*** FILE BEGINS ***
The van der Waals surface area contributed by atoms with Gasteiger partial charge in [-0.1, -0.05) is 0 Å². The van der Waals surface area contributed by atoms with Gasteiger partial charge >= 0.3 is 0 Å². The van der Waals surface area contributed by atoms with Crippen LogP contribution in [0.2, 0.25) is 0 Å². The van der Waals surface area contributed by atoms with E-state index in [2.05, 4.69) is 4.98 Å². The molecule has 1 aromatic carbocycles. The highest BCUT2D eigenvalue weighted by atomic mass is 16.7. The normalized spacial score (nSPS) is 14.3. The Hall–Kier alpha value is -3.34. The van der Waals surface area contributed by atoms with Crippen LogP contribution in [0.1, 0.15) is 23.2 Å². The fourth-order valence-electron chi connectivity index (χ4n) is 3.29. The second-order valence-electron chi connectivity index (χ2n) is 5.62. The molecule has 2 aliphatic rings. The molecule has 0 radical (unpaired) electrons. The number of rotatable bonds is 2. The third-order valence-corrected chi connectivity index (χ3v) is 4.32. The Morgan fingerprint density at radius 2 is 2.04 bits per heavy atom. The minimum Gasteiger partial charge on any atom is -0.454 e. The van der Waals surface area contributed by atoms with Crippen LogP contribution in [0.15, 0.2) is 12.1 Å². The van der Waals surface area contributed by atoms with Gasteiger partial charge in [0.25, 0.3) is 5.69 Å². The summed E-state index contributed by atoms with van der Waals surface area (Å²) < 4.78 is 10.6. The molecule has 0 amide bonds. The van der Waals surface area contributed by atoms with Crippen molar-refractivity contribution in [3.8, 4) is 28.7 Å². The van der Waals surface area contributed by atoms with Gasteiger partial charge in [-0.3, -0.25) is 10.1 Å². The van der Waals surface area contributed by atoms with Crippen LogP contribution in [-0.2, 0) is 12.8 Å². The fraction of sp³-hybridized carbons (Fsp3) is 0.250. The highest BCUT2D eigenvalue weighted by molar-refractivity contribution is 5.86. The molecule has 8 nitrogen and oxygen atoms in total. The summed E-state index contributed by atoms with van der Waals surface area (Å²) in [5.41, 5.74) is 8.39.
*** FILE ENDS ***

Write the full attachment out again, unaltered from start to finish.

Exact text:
The van der Waals surface area contributed by atoms with Gasteiger partial charge in [-0.1, -0.05) is 0 Å². The van der Waals surface area contributed by atoms with Gasteiger partial charge >= 0.3 is 0 Å². The van der Waals surface area contributed by atoms with Crippen LogP contribution in [0.2, 0.25) is 0 Å². The van der Waals surface area contributed by atoms with E-state index in [2.05, 4.69) is 4.98 Å². The molecule has 1 aromatic carbocycles. The highest BCUT2D eigenvalue weighted by atomic mass is 16.7. The normalized spacial score (nSPS) is 14.3. The Hall–Kier alpha value is -3.34. The van der Waals surface area contributed by atoms with Crippen LogP contribution in [0.1, 0.15) is 23.2 Å². The fourth-order valence-electron chi connectivity index (χ4n) is 3.29. The second-order valence-electron chi connectivity index (χ2n) is 5.62. The molecule has 2 aliphatic rings. The molecule has 0 radical (unpaired) electrons. The number of rotatable bonds is 2. The third-order valence-corrected chi connectivity index (χ3v) is 4.32. The Morgan fingerprint density at radius 2 is 2.04 bits per heavy atom. The minimum Gasteiger partial charge on any atom is -0.454 e. The van der Waals surface area contributed by atoms with Crippen LogP contribution in [0.15, 0.2) is 12.1 Å². The van der Waals surface area contributed by atoms with Gasteiger partial charge in [0.25, 0.3) is 5.69 Å². The summed E-state index contributed by atoms with van der Waals surface area (Å²) < 4.78 is 10.6. The molecule has 0 amide bonds. The van der Waals surface area contributed by atoms with Crippen molar-refractivity contribution in [3.8, 4) is 28.7 Å². The van der Waals surface area contributed by atoms with Gasteiger partial charge in [-0.3, -0.25) is 10.1 Å². The van der Waals surface area contributed by atoms with Crippen LogP contribution in [-0.2, 0) is 12.8 Å². The fraction of sp³-hybridized carbons (Fsp3) is 0.250. The highest BCUT2D eigenvalue weighted by molar-refractivity contribution is 5.86. The molecule has 8 nitrogen and oxygen atoms in total. The summed E-state index contributed by atoms with van der Waals surface area (Å²) in [5.41, 5.74) is 8.39.